Four ways Google defines SEO “quality”

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Google has been trying to solve the “quality” problem of search engine optimization. Most companies think their websites are already of high quality because they spend a lot of time and money creating and maintaining websites. Therefore, we recommend that when the website is improved, it is hoped that the website will get a higher ranking in the search results, which sometimes makes the company confused. Now we have a blog post in which Google defines “quality.” Four key areas are listed: content and quality, expertise, presentation and production, and comparison.
Content and quality
The first basis for defining quality is the value of the content. Google grants high rankings to sites that have a comprehensive analysis of topics from multiple perspectives, especially those with original information or research. It requires “obvious” content rather than repeating what others are writing. It’s also important to use descriptive, keyword-rich titles, which also affect Google’s definition of quality.
Some of the questions Google has listed to help optimize the title and have insights are:
1 “Is the content providing a substantial, complete or comprehensive description of the topic?”
2 “Is the title or page title providing a useful summary of the content description?”
3 “Do you want to see or quote this content in print magazines, encyclopedias, books?”
(ii) Expertise
Google has always emphasized authority. From the beginning, Google’s PageRank algorithm included metrics for links to other websites. In this algorithm, inbound links grant different permissions based on the subject and the quality of the linked site. However, the content of the site and the author of the content will also affect authority. Google uses manual “quality scorers” to review individual websites. The assessment guide for these quality scorers is: “E-A-T” assessment quality. E (Expertise) means professionalism, A (Authoritativeness) stands for authority, and T (Trustworthiness) stands for credibility. Your search engine optimization can be built with E-A-T for better rankings. When the content of the site is long, such as articles, meaningful FAQs, shopping guides, fair product reviews, and action videos, the author’s expertise and authority are important to Google.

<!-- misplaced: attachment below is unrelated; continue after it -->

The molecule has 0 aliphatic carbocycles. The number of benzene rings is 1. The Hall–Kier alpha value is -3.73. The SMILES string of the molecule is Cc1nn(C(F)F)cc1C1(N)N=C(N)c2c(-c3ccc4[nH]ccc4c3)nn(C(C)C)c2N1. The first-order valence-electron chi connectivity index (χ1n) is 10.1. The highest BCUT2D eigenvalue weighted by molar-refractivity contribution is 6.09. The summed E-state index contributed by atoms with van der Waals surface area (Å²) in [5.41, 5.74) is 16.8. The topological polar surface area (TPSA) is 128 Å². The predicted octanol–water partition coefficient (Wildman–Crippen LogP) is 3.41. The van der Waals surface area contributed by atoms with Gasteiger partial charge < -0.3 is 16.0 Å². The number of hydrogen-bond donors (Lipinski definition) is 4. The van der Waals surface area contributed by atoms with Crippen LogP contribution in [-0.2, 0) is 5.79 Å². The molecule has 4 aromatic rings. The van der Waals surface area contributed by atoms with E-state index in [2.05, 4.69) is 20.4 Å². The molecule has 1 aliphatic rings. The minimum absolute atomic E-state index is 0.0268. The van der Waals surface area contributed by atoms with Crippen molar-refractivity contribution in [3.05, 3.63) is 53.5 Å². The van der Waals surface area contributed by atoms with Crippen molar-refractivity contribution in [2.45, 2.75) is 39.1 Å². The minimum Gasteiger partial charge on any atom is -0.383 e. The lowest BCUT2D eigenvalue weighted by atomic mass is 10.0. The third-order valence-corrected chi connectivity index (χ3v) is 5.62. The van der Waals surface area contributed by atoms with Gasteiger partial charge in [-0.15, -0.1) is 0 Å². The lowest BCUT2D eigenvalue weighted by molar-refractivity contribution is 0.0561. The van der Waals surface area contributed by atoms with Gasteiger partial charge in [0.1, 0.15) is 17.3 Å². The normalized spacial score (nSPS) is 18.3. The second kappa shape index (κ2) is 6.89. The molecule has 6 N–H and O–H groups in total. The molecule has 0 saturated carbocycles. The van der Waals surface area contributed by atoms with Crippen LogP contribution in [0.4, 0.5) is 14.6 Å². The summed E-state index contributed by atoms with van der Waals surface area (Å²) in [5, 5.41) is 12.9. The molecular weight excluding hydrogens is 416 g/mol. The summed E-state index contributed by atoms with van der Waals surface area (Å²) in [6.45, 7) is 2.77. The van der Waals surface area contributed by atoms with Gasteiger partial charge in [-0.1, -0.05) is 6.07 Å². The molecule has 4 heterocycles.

The evaluation criteria mainly include whether the author has a good reputation in the industry and has a strong influence. Is the author active on the forum? Do you regularly post content on the site? And does the author have an active personal account on Twitter, LinkedIn or other social networks?
If the author is not very famous, then solving these problems can help you develop your own brand. The key is to find a trustworthy person with a strong current knowledge, and another knowledgeable editor is also very helpful. Trust is closely related to authority. Consumers need to trust the accuracy of your website and content. In some ways, Google places more emphasis on authority than consumers, because most users don’t research or review the content of the site. Trust and authority are more important for e-commerce sites because e-commerce sites tend to have less written content and rely on other sites for verification.
To this end, the key issues Google has listed in this area to help optimize the site are:
1 “If you research a website that produces content, do you think it is a trusted or widely recognized authority?”
2 “Is this content written by an expert or fan of the topic?”
3 “Do you want to believe this about issues related to money or life?”
(3) Demonstration and production
Whether a professionally designed website is formatted, whether there are spelling errors or grammatical errors, this is crucial for e-commerce. If your website design is sloppy, shoppers or search engines won’t trust you. Improving your rankings requires a mobile friendly website. Ideally, your website should respond quickly.
Google’s strategy in this regard is:
1 “A large amount of content is produced or outsourced by creators, scattered across a large network of websites, so that individual pages or websites do not receive much attention?”
2 “Does the site have duplicates, overlaps, or article redundancy for the same or similar topics, or keyword variations are slightly different?”
3 “Is there too much advertising to distract or interfere with the main content?”
(iv) Comparison
Finally, there is no quality review without competition analysis. Google’s list in this area is short, and it’s more focused on whether your content meets the needs of consumers, “whether it can provide great value compared to other pages in search results”.

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